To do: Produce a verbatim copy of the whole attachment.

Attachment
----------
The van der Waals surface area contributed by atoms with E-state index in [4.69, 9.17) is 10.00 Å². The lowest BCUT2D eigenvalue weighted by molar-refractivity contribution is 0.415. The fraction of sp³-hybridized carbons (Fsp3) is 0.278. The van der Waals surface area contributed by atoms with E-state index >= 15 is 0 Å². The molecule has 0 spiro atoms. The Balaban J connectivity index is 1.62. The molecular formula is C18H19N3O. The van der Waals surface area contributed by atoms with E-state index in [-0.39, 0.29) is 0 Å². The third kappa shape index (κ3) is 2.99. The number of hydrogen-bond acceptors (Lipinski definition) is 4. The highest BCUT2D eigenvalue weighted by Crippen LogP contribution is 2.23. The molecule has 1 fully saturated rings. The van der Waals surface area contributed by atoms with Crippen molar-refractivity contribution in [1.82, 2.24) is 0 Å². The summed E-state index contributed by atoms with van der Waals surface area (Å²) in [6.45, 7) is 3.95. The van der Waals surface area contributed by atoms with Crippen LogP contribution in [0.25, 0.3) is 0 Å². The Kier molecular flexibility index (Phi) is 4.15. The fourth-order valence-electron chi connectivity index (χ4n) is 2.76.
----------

The van der Waals surface area contributed by atoms with E-state index in [4.69, 9.17) is 10.00 Å². The lowest BCUT2D eigenvalue weighted by molar-refractivity contribution is 0.415. The fraction of sp³-hybridized carbons (Fsp3) is 0.278. The van der Waals surface area contributed by atoms with E-state index >= 15 is 0 Å². The molecule has 0 spiro atoms. The Balaban J connectivity index is 1.62. The molecular formula is C18H19N3O. The van der Waals surface area contributed by atoms with E-state index in [-0.39, 0.29) is 0 Å². The third kappa shape index (κ3) is 2.99. The number of hydrogen-bond acceptors (Lipinski definition) is 4. The highest BCUT2D eigenvalue weighted by Crippen LogP contribution is 2.23. The molecule has 1 fully saturated rings. The van der Waals surface area contributed by atoms with Crippen molar-refractivity contribution in [1.82, 2.24) is 0 Å². The summed E-state index contributed by atoms with van der Waals surface area (Å²) in [6.45, 7) is 3.95. The van der Waals surface area contributed by atoms with Crippen LogP contribution in [0.25, 0.3) is 0 Å². The Kier molecular flexibility index (Phi) is 4.15. The fourth-order valence-electron chi connectivity index (χ4n) is 2.76.